Poznan is a rejuvenated, thriving city in western Poland, claimed by some to be the birthplace of the country. It has some stunning architecture and beautiful squares, making it an excellent place in which to wander. Poznan is also a city of wonderful museums and buzzing nightlife.
Ostrów Tumski, or Cathedral Island, is home to a population of monks and priests and you can visit the city cathedral and a number of other churches and museums.
Rynek is one of the most beautiful medieval town squares in Europe, and its many bars and cafes make it a great place to hang out.
Poznan has the last surviving steam passenger train service in Europe. Rail enthusiasts can even book a seat beside the driver for around zł19.00.
Poland brews some of Europe's finest beer and you can see how it is made and sample the best on a tour of the Lech Browary Wielkopolski.
Walk the Poznan Royal Imperial Route on a guided tour to learn all about this fascinating ancient city.
Also known as the Imperial Castle, Zamek is an imposing beast, and full of surprises. Built in the 1900s as a residence for the Imperial Kaiser Wilhelm II (when Poznan was German), it's now a thriving cultural center, running regular screenings and performances. Down below, you'll find a museum dedicated to the 1956 uprising against Soviet rule, which provides a neat reminder of Poznan's hectic, rebellious past. And there's also an Irish pub on the grounds, possibly a relic of the castle's days as a university building.
Literally Poznan's "Old Town", Stare Miasto is an essential place to take a stroll. The obvious starting point is the beautiful Market Square (Stary Rynek), which has been restored to its pre-WW2 glory. The stunning Renaissance Town Hall is a highlight (and houses the city museum). Be there at noon to see two billy goat figures butt their heads in a famous daily ritual. But don't dawdle. Attractions include the Wielkopolska Military Museum, a gaggle of classical statues, and Baroque palaces around every corner. It's a dazzling array of architecture.
Poznan's glorious city park covers 89 acres of the city center. Once upon a time, it was the site of a wholesale eviction, when two villages were moved by Prussian invaders to build a fearsome fortress. Partially destroyed following World War Two, the fort is still there - but it's not the main attraction here. Instead, roam around and you'll find intriguing art installations like the Headless Figures by Magdalena Abakanowicz, a gorgeous rose garden, as well as British and Soviet war cemeteries.
The Church of St Stanislaus is a religious gem. It's not Poznan's main cathedral, but it's just as dazzling for visitors, representing one of the most perfect expressions of Baroque church architecture anywhere in Europe. The interior is crammed with masterpieces, including Pompeo Ferrari's alterpiece and paintings by Szymon Czechowicz. And, if you can be there on Saturdays just after noon, the church is filled with the heavenly notes of its 1875 pipe organ - a truly sublime experience whether or not you're a believer.
Cathedral Island is like a historic wonderland plonked down in the Warta River, and an absolute must-see for any historically-inclined tourists. In Polish legend, this is where the nation began, and it's certainly the city's most ancient neighborhood. At the center is the cathedral, which dates back to 968 AD, but the best starting point is the Porta Posnania Center, which gives a thorough grounding in all things Polish. After that, the Archdiocese Museum is a trove of religious art and lavish costumes worn by bishops over the years, and don't miss the tiny Gothic Church of the Virgin Mary.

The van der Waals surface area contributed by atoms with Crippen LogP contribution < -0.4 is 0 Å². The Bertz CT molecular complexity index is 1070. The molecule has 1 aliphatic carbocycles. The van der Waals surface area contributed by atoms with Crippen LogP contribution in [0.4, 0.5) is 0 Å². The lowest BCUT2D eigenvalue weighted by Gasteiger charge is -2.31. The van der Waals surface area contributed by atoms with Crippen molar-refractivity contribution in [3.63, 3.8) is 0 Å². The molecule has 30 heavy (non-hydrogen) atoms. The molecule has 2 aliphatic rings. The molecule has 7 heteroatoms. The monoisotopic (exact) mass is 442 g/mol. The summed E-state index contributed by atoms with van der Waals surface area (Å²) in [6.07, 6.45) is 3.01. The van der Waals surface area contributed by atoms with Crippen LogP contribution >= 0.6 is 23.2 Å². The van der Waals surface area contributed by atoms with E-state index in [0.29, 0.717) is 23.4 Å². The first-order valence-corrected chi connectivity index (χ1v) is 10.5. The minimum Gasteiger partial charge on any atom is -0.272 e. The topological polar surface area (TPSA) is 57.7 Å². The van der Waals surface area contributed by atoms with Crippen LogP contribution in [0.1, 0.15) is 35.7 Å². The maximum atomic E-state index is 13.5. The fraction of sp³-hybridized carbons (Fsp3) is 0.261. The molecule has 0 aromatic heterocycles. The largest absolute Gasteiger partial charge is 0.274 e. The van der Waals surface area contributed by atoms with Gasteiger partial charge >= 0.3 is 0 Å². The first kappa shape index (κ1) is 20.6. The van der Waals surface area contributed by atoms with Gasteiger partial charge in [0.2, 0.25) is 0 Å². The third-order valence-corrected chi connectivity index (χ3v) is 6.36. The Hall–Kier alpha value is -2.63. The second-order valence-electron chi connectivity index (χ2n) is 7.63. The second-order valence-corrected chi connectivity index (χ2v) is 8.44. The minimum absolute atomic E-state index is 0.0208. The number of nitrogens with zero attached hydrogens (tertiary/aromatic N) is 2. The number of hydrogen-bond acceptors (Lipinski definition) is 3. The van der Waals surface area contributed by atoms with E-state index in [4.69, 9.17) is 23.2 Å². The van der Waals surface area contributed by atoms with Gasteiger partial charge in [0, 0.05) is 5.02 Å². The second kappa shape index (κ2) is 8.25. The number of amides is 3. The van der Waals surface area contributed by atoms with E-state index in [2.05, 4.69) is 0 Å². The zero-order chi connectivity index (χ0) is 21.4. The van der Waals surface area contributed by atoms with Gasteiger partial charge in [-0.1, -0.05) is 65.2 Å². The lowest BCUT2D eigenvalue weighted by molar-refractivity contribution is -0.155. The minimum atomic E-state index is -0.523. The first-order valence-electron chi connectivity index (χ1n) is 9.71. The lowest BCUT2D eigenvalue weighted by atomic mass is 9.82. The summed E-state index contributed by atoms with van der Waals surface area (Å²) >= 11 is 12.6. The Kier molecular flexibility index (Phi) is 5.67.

With a cool continental climate, Poznan can get very cold in winter, so perhaps summer, spring, and fall are better options.
Poznan is served by Poznan-Ławica Henryk Wieniawski Airport (POZ). It links to many European destinations and is only 5 miles from the city center. The number 59 bus will take you into the city for zł4.60. A taxi costs around zł40.
Poznan is on the main railway route from Moscow to Western Europe. The 3-hour trip from Berlin will cost around zł86.
The city has excellent connections from the west into Germany via the E30 and E65. The E30 continues east to Warsaw and road conditions are generally good.
Eurolines operates many international services to Poznan. A single fare from Amsterdam costs around zł380.
Jeżyce Poznań is a good budget hostel close to the center. If you want to splash out, book a stay at the luxury IBB Andersia Hotel, just a stone's throw from the center and with a great spa.
Stary - this is Poznan's medieval heart and is home to the main square at Rynek, many of the city's historical sights, and a great selection of bars and restaurants.
The Castle Quarter - this area dates from the 19th century and is home to the Emperor's Castle. It is a quieter district with a number of old city fortifications and monuments.
Srodka - this is an old merchants' district close to Cathedral Island. It's home to many picturesque churches and is close to the recreational area of Lake Malta.
Poznan has a good public transport network, consisting of trams and buses. Tickets are timed and start at zł3 for a 10-minute ride or zł4.60 for a 40-minute journey.
Taxis are reliable and relatively cheap. The starting fare is zł5 and then zł3 per mile.
Much of Poznan city center is pedestrianized but if you do decide to drive, car rental is available from zł450 per day.
Stary Rynek has lots of souvenirs and handicrafts stalls. Galeria Malta is the largest mall in Poznan and the Old Brewery Mall of Stary Browar sells everything from food to fashion.
A quart of milk in Poznan will cost around zł0.56 and a dozen eggs is priced at zł1.10.
For a budget meal, try out one of the local 'milk bars,' where a main course of basic stew will cost around zł13. Bażanciarnia in Stary Rynek is a local favorite, specializing in game. Main courses run from just zł22 to zł70.